Saturday, May 7, 2011

There's nothing out there

NetFlix (Not Available) 3/5
Amazon 2 Disc Anniversary DVD (4/5)
IMDB (6/10)
My Rating: 5/10

Various teens played by 30-somethings go into the woods to party and get eaten by a squishy green horseshoe crab in the first self-aware horror film.
I mentioned this in my previous review for Madhouse.  While Scream gets all the attention as being the movie that introduced self-parody to horror, in reality it was this little known flick from a few years earlier.  Sadly, Scream went on to become a major franchise under which we are still suffering, while TNOT's micro-budgeted makeup consigned it to the videostore horror box shelf and thence to the VHS $1 sellout.  And speaking of video stores, damn, but the opening scene of this movie will bring back memories!  A generic killer chases Young Blond Thing through the classic 1989 neighborhood video store, and we're treated to a great visual flashback of covers and titles amid the sound of clattering VHS clamshell boxes.

One has to get past the low rent look.  It's the equivalent of today's digicam projects, with homemade props and friends for actors, but there's a goodly amount of heart and wit in this thing that makes it worth seeing for any monster movie geek with an interest in the obscure.  Because the hook is that it's aware of what it is - In the film, we get two bouncy young couples and their understandably dateless friend Mike, and Mike knows what kind of movie he's in.  You see, Mike is a horror nut - Works in a video store, reads the film mags, and has seen everything ever made that involved bumpy things in the night.  Mike knows the signs.  When our group passes a mysteriously crashed car (with missing driver) on the way to their getaway cabin, Mike recognizes it immediately as The Warning.  The rest of the group laugh this off and the movie progresses, with Mike growing increasingly paranoid and frantic as he spots sign after sign that his Scooby gang has driven right into a horror movie.  While the rest of the group launches into drinking and illicit sex in the woods, Mike knows what to do:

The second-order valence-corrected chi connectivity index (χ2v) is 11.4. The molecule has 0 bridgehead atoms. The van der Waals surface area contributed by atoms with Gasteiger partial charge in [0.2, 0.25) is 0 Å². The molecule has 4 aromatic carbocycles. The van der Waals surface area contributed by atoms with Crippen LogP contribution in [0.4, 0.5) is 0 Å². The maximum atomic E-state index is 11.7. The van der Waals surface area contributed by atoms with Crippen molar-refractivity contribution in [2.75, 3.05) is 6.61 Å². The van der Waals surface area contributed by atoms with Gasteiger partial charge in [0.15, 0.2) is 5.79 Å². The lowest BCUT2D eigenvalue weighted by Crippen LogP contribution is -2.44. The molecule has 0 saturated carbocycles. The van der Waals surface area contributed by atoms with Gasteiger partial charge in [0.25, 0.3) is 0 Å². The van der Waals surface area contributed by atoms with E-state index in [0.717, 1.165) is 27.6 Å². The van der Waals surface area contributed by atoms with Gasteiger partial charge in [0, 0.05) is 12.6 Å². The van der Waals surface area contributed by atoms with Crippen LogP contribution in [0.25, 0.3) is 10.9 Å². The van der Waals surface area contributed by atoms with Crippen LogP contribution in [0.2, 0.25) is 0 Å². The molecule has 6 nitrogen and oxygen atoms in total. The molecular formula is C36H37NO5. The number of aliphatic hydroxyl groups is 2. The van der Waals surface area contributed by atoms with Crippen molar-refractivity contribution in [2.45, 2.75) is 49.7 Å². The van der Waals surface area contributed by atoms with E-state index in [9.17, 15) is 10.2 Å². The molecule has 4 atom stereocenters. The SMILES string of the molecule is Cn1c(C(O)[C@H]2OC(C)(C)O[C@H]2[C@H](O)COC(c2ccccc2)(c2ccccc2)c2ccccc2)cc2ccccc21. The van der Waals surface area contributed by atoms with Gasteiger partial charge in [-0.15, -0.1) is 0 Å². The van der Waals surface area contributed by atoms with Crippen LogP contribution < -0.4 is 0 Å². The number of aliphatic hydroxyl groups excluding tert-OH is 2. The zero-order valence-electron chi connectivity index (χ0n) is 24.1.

For the first part of the film, Mike grates on the nerves - He's overdoing it and you just want him to hush, but as it progresses (and particularly after the first real LOL fight scene moment), you'll come to cheer for the guy as he rises to the occasion to become the hero.  Unlike that annoying "Rules" guy in Scream, Mike is never condescending of the genre - Scream's Rule Boy radiated smug "I'm cooler than this" snark in his movie-awareness scenes, but Mike is a fountain of both love-of-genre and understandable terror-of-genre.  He doesn't smirk while his friends are getting killed, he makes sure everyone stays together and doesn't walk backwards... and that the lights STAY ON.  In the process, he gets in a number of funny/exasperated comments about the cliches of horror movies:

In fact, the script is full of all sorts of quotable dialog, with most of the zingers going to Mike:

Doreen: You really think there's something out there trying to kill us?
[Something inside the house breaks]
Mike: No, now it may be inside. 

[Stacy is vulnerable to an attack from the creature]
Mike: Is someone paying you to stand by an open window? There are some razor blades in the corner you can play with if you like. 

Doreen: Where's Jim?
Mike: He's melting in the other room. 

The monster itself is a hilarious thing, a sort of stuffed green trash bag with tentacles and teeth, that scuttles around the ground like some carnivorous Roomba using its laser eyes to control victims' minds, its lethal saliva to dissolve them into Slurpies, and its apparent love of catfights to kick off one of the campiest cheesetastic moments as mind-controlled girl and bikini girl battle for the fate of the household. It's a $5 beastie straight out of a 50's Corman opus that's worth a whole popcorn bag to behold, because it has a ton of personality and its wrestling interactions with our characters keep us entertained through the whole second half of the film.  Captain Midnight would approve.

The movie careens through the second half right to one of the greatest endings in the history of horror films, a final moment that will make you laugh and cheer all at once as our survivors demonstrate that they're no longer those vapid slasher-movie characters you've shouted at over the years, splitting up in the woods, dropping their flashlights, and going down to check on that cellar noise alone.

My mid-level review is purely on the basis of things clearly not in the control of the filmmakers - The film quality, the wildly varying acting, and an amateurish unevenness dog down the movie even as its spirit, charm and wit buoy it up.  If you've ever enjoyed an 80's "Cabin in the woods" film or a 50's "Crawling brain on the loose" film, you'll probably find this pastiche of both to be an enjoyable evening's hoot.

Suggested Accompaniment:  I'm tempted to say cigars on this one, since it doesn't seem to be much of a pipe movie, but with one exception - It works as a straight billiard film, if you want to revel in the whole uber-serious drive-in Roger Corman scientist vibe.  You're going to sit there looking just like this:

BUT, if you're like me and have no worries about looking silly, go for it.  I'm also going to call this a cheap wine movie instead of a cheap beer movie - There's just something about it that makes it a good fit for wine-in-a-box, and the lubricating qualities of the alcohol will help ease you through the occasional dull spots and patchy dialog.